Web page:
Joe Biden had a decision to make.
It was December 1972, and his daughter, Naomi, and wife, Neilia, had just been killed in a car accident. Biden was in Washington—he’d just been elected to the Senate at age 30, but not yet sworn in—when he heard the news about his family. His sons, Hunter and Beau, were injured in the accident, and Joe Biden was left a single parent.
“We, not the Senate, were all he cared about,” his son Beau, who died this spring, said in a 2008 speech. “He decided not to take the oath of office. He said, ‘Delaware can get another senator, but my boys can't get another father.’ However, great men like Ted Kennedy, Mike Mansfield, Hubert Humphrey—men who had been tested themselves—convinced him to serve. So he was sworn in, in the hospital, at my bedside.”
Fast-forward 43 years and Joe Biden, whose career has spanned Senate chairmanships and the vice presidency of the United States, is faced with a tragically similar decision. Just over three months after Beau Biden died after a battle with brain cancer at age 46, Joe Biden is very publicly reconciling his decades-old dream of winning a presidential election with the emotional load he and his family have to bear.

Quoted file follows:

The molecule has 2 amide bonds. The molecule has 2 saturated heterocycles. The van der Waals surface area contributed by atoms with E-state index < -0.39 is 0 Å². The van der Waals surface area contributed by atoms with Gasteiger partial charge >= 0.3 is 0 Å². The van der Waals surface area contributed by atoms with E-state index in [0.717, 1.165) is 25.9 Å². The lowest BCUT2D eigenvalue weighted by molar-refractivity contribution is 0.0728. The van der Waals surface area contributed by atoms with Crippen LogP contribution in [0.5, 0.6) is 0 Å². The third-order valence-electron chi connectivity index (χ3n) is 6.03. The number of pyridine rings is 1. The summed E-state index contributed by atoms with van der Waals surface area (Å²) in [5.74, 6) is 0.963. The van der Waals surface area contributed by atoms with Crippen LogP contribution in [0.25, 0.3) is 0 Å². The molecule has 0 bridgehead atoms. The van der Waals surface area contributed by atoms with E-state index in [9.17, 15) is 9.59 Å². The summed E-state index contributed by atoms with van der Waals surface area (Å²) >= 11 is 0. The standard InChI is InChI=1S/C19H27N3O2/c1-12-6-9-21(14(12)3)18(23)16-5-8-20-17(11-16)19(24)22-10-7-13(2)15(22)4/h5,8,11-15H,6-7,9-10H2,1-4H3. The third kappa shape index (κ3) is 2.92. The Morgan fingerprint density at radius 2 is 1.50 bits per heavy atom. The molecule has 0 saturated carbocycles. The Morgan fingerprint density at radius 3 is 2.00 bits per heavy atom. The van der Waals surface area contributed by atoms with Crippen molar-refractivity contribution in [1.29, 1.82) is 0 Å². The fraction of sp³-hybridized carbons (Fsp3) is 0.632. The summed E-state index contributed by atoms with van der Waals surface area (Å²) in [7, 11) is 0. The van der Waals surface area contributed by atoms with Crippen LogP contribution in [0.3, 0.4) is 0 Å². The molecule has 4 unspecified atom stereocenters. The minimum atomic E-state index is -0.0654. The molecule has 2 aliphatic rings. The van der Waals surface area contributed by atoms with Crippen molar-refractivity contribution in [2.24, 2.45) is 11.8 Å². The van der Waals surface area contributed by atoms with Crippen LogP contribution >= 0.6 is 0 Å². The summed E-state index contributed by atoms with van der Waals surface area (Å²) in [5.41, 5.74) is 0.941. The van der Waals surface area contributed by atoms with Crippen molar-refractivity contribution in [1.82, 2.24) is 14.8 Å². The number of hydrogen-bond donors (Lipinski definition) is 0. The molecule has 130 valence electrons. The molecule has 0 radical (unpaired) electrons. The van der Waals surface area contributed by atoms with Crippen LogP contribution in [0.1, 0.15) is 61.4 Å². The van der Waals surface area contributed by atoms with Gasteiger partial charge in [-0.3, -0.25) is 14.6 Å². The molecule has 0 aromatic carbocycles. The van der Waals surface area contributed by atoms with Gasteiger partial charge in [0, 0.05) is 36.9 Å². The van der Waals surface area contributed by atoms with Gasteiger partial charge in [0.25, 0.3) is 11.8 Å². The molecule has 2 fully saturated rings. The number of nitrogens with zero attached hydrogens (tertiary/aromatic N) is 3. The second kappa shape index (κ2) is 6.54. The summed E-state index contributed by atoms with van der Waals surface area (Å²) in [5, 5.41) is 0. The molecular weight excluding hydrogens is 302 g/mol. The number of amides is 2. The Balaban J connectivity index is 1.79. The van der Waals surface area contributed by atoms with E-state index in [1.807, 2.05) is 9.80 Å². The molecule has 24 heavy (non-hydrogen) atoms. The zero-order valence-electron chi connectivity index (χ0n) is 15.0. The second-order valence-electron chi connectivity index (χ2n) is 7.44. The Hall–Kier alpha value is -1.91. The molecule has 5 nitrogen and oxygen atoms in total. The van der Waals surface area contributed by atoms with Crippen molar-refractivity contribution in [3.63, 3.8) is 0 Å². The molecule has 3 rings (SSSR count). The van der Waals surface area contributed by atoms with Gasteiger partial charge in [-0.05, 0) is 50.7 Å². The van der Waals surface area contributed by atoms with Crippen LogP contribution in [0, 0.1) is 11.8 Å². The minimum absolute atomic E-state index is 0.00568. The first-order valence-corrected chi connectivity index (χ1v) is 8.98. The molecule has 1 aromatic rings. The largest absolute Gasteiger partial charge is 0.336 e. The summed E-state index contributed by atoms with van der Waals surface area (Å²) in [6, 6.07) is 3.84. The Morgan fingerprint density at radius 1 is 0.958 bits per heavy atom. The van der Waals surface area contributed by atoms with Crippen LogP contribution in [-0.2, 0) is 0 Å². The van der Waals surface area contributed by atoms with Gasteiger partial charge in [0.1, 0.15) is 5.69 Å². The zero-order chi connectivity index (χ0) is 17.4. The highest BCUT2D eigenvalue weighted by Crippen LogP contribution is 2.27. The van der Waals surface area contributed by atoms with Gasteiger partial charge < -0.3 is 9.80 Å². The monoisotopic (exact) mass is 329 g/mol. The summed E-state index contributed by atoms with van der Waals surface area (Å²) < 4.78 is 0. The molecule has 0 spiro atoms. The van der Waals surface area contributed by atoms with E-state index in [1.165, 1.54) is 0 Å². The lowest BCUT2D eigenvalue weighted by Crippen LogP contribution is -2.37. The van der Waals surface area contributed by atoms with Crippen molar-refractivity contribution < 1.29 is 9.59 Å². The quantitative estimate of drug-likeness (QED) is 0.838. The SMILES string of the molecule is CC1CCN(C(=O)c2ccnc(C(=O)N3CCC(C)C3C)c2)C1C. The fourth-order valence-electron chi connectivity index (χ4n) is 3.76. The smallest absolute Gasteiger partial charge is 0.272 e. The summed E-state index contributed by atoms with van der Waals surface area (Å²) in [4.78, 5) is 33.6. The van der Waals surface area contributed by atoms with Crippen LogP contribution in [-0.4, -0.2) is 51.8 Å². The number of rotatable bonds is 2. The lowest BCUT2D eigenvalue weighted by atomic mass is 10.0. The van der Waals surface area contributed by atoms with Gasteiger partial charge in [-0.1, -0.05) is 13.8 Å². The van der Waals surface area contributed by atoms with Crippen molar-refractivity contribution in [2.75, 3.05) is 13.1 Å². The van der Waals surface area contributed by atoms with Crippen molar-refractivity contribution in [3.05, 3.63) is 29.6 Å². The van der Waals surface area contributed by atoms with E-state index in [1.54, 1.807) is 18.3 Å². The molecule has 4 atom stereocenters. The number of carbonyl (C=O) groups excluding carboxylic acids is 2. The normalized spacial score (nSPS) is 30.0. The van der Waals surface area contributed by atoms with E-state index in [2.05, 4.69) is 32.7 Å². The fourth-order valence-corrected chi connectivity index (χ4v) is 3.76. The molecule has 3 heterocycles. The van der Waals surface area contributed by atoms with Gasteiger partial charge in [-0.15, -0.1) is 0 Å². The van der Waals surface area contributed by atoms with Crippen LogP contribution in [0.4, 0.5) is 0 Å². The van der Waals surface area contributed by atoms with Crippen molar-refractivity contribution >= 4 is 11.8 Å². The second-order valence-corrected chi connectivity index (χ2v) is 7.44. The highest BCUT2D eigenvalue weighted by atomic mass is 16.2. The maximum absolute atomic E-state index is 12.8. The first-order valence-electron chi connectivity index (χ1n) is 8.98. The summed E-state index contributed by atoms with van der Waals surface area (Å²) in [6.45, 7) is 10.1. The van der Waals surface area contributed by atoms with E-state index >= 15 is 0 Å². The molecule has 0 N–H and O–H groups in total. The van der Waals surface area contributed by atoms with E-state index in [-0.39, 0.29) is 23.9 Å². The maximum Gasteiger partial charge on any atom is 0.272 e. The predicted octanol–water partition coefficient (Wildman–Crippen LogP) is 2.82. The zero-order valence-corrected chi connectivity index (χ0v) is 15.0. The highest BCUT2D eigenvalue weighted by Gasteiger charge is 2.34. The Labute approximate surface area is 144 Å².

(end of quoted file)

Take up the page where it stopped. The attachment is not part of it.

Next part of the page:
In an interview that aired Thursday evening on The Late Show with Stephen Colbert, Joe Biden confessed he isn’t any closer to announcing his intentions to the American people, even as speculation about the political capital he has to spend continue to persist and a super PAC hoping to draft him into the race staffs up in Iowa.